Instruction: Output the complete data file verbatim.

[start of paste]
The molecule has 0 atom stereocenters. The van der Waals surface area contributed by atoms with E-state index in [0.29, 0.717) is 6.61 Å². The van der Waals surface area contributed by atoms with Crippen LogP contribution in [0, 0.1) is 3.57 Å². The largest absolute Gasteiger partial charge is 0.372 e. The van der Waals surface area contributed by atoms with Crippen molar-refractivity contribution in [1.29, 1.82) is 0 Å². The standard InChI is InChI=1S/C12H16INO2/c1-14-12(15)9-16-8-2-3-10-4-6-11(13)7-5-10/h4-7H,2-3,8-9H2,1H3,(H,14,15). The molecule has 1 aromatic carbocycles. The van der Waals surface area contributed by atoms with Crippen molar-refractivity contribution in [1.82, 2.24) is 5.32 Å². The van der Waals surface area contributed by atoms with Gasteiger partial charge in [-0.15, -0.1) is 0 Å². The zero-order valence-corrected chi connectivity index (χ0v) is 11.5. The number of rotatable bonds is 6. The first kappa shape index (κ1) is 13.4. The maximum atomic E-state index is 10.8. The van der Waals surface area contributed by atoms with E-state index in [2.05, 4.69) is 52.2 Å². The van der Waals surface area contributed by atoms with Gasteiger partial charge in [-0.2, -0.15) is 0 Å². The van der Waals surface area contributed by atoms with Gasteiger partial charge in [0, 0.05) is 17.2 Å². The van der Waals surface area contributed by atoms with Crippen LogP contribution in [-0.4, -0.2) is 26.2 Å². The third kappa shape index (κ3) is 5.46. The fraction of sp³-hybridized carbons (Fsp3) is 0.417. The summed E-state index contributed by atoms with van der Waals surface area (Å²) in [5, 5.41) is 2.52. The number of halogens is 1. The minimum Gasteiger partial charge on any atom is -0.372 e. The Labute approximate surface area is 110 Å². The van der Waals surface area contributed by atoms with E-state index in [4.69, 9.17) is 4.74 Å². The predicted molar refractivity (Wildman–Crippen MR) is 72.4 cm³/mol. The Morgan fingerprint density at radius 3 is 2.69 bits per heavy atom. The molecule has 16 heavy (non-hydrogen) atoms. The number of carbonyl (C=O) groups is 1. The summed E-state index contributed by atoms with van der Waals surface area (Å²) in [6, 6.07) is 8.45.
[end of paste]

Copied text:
The molecule has 0 atom stereocenters. The van der Waals surface area contributed by atoms with E-state index in [0.29, 0.717) is 6.61 Å². The van der Waals surface area contributed by atoms with Crippen LogP contribution in [0, 0.1) is 3.57 Å². The largest absolute Gasteiger partial charge is 0.372 e. The van der Waals surface area contributed by atoms with Crippen molar-refractivity contribution in [1.29, 1.82) is 0 Å². The standard InChI is InChI=1S/C12H16INO2/c1-14-12(15)9-16-8-2-3-10-4-6-11(13)7-5-10/h4-7H,2-3,8-9H2,1H3,(H,14,15). The molecule has 1 aromatic carbocycles. The van der Waals surface area contributed by atoms with Crippen molar-refractivity contribution in [1.82, 2.24) is 5.32 Å². The van der Waals surface area contributed by atoms with Gasteiger partial charge in [-0.15, -0.1) is 0 Å². The zero-order valence-corrected chi connectivity index (χ0v) is 11.5. The number of rotatable bonds is 6. The first kappa shape index (κ1) is 13.4. The maximum atomic E-state index is 10.8. The van der Waals surface area contributed by atoms with E-state index in [2.05, 4.69) is 52.2 Å². The van der Waals surface area contributed by atoms with Gasteiger partial charge in [-0.2, -0.15) is 0 Å². The van der Waals surface area contributed by atoms with Gasteiger partial charge in [0, 0.05) is 17.2 Å². The van der Waals surface area contributed by atoms with Crippen LogP contribution in [-0.4, -0.2) is 26.2 Å². The third kappa shape index (κ3) is 5.46. The fraction of sp³-hybridized carbons (Fsp3) is 0.417. The summed E-state index contributed by atoms with van der Waals surface area (Å²) in [5, 5.41) is 2.52. The number of halogens is 1. The minimum Gasteiger partial charge on any atom is -0.372 e. The Labute approximate surface area is 110 Å². The van der Waals surface area contributed by atoms with E-state index in [4.69, 9.17) is 4.74 Å². The predicted molar refractivity (Wildman–Crippen MR) is 72.4 cm³/mol. The Morgan fingerprint density at radius 3 is 2.69 bits per heavy atom. The molecule has 16 heavy (non-hydrogen) atoms. The number of carbonyl (C=O) groups is 1. The summed E-state index contributed by atoms with van der Waals surface area (Å²) in [6, 6.07) is 8.45.